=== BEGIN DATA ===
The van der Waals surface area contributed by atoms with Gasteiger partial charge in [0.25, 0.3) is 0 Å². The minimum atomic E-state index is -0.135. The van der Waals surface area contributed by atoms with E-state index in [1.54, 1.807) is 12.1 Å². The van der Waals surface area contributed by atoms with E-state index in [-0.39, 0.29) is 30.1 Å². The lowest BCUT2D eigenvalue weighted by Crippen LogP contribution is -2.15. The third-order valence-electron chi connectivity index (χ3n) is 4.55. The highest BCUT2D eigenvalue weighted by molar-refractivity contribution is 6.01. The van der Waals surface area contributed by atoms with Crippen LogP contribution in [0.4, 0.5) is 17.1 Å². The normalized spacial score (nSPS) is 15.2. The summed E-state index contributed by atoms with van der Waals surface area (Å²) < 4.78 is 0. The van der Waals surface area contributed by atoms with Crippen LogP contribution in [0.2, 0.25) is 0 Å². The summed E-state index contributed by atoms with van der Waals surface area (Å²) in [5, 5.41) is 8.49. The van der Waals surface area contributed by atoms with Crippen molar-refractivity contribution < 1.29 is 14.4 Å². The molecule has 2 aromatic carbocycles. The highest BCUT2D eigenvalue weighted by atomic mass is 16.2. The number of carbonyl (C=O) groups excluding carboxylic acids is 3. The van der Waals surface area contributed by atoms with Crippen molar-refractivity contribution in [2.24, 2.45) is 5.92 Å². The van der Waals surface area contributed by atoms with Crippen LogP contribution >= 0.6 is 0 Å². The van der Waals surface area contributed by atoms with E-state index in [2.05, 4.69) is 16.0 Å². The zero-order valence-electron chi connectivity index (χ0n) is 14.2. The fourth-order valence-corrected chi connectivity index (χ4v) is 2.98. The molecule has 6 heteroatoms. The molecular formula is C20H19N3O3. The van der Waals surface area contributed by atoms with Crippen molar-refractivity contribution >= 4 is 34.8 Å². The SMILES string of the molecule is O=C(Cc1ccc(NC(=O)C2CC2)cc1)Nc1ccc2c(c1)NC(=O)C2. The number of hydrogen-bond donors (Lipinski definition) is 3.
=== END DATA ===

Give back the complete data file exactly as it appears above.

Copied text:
The van der Waals surface area contributed by atoms with Gasteiger partial charge in [0.25, 0.3) is 0 Å². The minimum atomic E-state index is -0.135. The van der Waals surface area contributed by atoms with E-state index in [1.54, 1.807) is 12.1 Å². The van der Waals surface area contributed by atoms with E-state index in [-0.39, 0.29) is 30.1 Å². The lowest BCUT2D eigenvalue weighted by Crippen LogP contribution is -2.15. The third-order valence-electron chi connectivity index (χ3n) is 4.55. The highest BCUT2D eigenvalue weighted by molar-refractivity contribution is 6.01. The van der Waals surface area contributed by atoms with Crippen LogP contribution in [0.4, 0.5) is 17.1 Å². The normalized spacial score (nSPS) is 15.2. The summed E-state index contributed by atoms with van der Waals surface area (Å²) < 4.78 is 0. The van der Waals surface area contributed by atoms with Crippen LogP contribution in [0.2, 0.25) is 0 Å². The summed E-state index contributed by atoms with van der Waals surface area (Å²) in [5, 5.41) is 8.49. The van der Waals surface area contributed by atoms with Crippen molar-refractivity contribution < 1.29 is 14.4 Å². The molecule has 2 aromatic carbocycles. The highest BCUT2D eigenvalue weighted by atomic mass is 16.2. The number of carbonyl (C=O) groups excluding carboxylic acids is 3. The van der Waals surface area contributed by atoms with Crippen molar-refractivity contribution in [2.24, 2.45) is 5.92 Å². The van der Waals surface area contributed by atoms with Crippen LogP contribution >= 0.6 is 0 Å². The van der Waals surface area contributed by atoms with E-state index in [2.05, 4.69) is 16.0 Å². The zero-order valence-electron chi connectivity index (χ0n) is 14.2. The fourth-order valence-corrected chi connectivity index (χ4v) is 2.98. The molecule has 6 heteroatoms. The molecular formula is C20H19N3O3. The van der Waals surface area contributed by atoms with Crippen molar-refractivity contribution >= 4 is 34.8 Å². The SMILES string of the molecule is O=C(Cc1ccc(NC(=O)C2CC2)cc1)Nc1ccc2c(c1)NC(=O)C2. The number of hydrogen-bond donors (Lipinski definition) is 3.